Removal of hazardous pollutants from air is an important application area with significant impact on human health and quality of life. Portable home air filters, personal protection respirators, and large scale filtration systems installed in buildings are examples of air filtration products widely used to improve air quality and prevent exposure to harmful pollutants. Air filters removing chemical pollutants, gases, or vapors, are frequently used in facilities using toxic chemicals or in buildings where such pollutants may be present.
The majority of air systems only focus on particle filtration. These devices may use a combination of traditional Minimum Efficiency Reporting Value (MERV) rated filters and high-efficiency particulate air (HEPA) filtration. Some devices add in solid sorbents, most commonly carbons, which capture air pollutants by means of physical absorption. Such filters have only limited removal capacities and often no destructive capabilities resulting in the odor chemical contaminates being released back into the environment which is a major drawback of traditional carbon-based filtration systems and the main factor limiting their wider applications effectiveness.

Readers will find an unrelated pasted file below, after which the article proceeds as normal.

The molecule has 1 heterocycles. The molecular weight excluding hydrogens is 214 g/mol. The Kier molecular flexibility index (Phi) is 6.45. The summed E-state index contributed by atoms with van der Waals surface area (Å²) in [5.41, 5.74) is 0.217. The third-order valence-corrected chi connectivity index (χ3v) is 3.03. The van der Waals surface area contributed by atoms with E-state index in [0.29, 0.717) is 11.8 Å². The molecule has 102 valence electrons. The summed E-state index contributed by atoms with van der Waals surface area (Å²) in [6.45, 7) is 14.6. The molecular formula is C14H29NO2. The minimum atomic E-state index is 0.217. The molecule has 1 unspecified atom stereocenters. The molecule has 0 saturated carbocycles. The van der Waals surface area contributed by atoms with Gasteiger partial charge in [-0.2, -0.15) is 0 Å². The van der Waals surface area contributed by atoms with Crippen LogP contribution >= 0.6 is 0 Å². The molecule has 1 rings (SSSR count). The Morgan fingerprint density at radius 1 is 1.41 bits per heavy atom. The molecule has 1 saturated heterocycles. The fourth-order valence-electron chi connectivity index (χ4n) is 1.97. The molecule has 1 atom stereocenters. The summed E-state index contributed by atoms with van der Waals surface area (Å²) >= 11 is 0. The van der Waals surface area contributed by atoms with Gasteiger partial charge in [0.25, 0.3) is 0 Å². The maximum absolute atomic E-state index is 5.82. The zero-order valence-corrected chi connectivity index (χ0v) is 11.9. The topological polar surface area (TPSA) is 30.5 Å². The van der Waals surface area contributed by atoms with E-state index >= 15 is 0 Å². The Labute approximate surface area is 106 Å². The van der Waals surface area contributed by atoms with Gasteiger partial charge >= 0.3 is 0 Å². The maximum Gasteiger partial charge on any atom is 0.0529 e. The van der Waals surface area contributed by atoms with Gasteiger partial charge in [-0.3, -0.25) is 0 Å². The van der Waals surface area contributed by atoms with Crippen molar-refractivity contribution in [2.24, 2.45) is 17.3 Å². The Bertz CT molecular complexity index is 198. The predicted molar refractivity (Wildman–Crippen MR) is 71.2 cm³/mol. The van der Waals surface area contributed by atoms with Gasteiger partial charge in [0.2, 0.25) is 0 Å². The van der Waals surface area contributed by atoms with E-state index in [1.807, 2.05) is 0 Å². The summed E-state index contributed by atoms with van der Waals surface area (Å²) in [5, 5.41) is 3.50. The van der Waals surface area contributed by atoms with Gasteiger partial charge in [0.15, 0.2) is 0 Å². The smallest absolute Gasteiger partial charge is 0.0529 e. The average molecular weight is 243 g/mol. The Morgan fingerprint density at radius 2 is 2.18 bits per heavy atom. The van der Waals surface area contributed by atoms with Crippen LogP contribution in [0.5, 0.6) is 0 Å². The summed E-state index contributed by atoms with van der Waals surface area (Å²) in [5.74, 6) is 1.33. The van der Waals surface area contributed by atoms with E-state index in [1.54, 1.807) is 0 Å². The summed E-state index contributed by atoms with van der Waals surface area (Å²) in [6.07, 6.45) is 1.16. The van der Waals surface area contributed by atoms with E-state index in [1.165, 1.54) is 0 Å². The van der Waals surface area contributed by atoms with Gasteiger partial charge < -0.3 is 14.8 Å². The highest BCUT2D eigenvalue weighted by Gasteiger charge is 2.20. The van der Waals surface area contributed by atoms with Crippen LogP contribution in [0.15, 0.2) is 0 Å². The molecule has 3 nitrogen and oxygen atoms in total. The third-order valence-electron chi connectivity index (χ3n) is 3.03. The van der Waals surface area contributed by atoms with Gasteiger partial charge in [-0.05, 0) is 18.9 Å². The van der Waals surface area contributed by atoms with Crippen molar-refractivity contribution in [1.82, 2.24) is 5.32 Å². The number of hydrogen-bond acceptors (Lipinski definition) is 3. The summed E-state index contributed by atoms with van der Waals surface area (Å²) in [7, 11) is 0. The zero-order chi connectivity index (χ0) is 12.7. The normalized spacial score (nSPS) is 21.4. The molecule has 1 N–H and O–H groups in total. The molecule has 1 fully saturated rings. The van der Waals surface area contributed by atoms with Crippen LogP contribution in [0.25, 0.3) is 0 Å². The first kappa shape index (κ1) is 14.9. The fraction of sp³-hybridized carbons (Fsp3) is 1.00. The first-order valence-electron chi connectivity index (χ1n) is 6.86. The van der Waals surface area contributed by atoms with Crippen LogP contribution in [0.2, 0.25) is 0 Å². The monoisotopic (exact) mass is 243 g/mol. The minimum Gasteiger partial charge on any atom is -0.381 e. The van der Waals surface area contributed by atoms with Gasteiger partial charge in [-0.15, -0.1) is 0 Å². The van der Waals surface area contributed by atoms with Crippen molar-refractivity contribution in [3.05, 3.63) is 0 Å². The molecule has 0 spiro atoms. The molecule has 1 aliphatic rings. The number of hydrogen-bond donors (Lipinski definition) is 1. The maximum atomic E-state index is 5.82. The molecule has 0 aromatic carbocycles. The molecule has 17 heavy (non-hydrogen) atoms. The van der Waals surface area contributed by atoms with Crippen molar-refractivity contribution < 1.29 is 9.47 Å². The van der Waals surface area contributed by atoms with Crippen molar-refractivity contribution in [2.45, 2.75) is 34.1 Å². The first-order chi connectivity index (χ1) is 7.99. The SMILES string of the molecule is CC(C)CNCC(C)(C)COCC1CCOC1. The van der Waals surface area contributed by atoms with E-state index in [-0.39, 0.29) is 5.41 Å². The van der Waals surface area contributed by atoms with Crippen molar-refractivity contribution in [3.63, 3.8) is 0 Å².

Comparison to Carbon
Carbon is a commonly used material in odor control applications. It absorbs odors; however it does have several serious disadvantages. Most significantly, carbon only physisorbs toxic, noxious, and other odor causing molecules, meaning that the unwanted chemicals do not react chemically with the carbon and can be released them later and cause the re-emergence of an odor believed to have been initially neutralized or eliminated. Changes in humidity or temperature can hasten this process, causing the odors and other unwanted chemicals to be released back into the air.
Multiple studies exposing NanoActive metal oxides and carbon compounds to common odor-causing chemicals through breakthrough and packed bed reactors have been conducted. These included exposure at ambient conditions with variable vapor and gaseous chemicals of different classes including acids, bases, organics, and noxious chemicals.
The filtration capabilities of NanoActive metal oxides were compared to carbons where the chemically exposed solids were heated and the identities of the evolved vapors were determined by infrared spectroscopy. The process of heating the sample accelerates the off gassing (or release) of the chemical if it is not chemically broken-down or bonded to the media. Table 2 illustrates the desorption results carbon has with a variety of chemical classes in comparison to NanoActive materials. NanoActive materials can be combined, blended, and added to other compounds to increase or optimize efficacy against a particular chemical or odor.
Table 2: Comparisons of Agent Desorption/Offgassing Properties of NanoActive and Carbon Media.